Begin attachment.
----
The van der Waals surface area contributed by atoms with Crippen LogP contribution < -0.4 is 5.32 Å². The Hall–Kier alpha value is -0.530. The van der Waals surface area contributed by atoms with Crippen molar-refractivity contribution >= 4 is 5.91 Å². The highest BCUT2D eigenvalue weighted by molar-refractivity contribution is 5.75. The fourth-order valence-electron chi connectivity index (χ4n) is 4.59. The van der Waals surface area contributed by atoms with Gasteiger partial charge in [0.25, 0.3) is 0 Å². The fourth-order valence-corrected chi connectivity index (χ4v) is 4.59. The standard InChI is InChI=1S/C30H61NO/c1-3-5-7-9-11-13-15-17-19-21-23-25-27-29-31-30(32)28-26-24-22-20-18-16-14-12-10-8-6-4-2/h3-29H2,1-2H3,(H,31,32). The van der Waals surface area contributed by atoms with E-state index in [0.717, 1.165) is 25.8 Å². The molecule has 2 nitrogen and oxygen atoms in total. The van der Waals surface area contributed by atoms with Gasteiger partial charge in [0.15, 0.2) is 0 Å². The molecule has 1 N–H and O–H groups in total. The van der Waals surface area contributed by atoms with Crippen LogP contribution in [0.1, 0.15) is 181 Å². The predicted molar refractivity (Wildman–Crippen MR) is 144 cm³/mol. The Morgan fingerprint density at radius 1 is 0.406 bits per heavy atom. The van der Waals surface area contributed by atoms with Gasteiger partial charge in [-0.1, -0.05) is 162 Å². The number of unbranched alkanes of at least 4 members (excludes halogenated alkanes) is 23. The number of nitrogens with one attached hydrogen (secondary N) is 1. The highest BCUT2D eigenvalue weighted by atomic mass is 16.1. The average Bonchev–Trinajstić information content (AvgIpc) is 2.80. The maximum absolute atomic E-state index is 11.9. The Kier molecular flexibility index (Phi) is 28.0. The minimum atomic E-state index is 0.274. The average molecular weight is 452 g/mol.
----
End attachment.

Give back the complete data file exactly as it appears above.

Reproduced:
The van der Waals surface area contributed by atoms with Crippen LogP contribution < -0.4 is 5.32 Å². The Hall–Kier alpha value is -0.530. The van der Waals surface area contributed by atoms with Crippen molar-refractivity contribution >= 4 is 5.91 Å². The highest BCUT2D eigenvalue weighted by molar-refractivity contribution is 5.75. The fourth-order valence-electron chi connectivity index (χ4n) is 4.59. The van der Waals surface area contributed by atoms with Gasteiger partial charge in [0.25, 0.3) is 0 Å². The fourth-order valence-corrected chi connectivity index (χ4v) is 4.59. The standard InChI is InChI=1S/C30H61NO/c1-3-5-7-9-11-13-15-17-19-21-23-25-27-29-31-30(32)28-26-24-22-20-18-16-14-12-10-8-6-4-2/h3-29H2,1-2H3,(H,31,32). The van der Waals surface area contributed by atoms with E-state index in [0.717, 1.165) is 25.8 Å². The molecule has 2 nitrogen and oxygen atoms in total. The van der Waals surface area contributed by atoms with Gasteiger partial charge in [0.15, 0.2) is 0 Å². The molecule has 1 N–H and O–H groups in total. The van der Waals surface area contributed by atoms with Crippen LogP contribution in [0.1, 0.15) is 181 Å². The predicted molar refractivity (Wildman–Crippen MR) is 144 cm³/mol. The Morgan fingerprint density at radius 1 is 0.406 bits per heavy atom. The van der Waals surface area contributed by atoms with Gasteiger partial charge in [-0.1, -0.05) is 162 Å². The number of unbranched alkanes of at least 4 members (excludes halogenated alkanes) is 23. The number of nitrogens with one attached hydrogen (secondary N) is 1. The highest BCUT2D eigenvalue weighted by atomic mass is 16.1. The average Bonchev–Trinajstić information content (AvgIpc) is 2.80. The maximum absolute atomic E-state index is 11.9. The Kier molecular flexibility index (Phi) is 28.0. The minimum atomic E-state index is 0.274. The average molecular weight is 452 g/mol.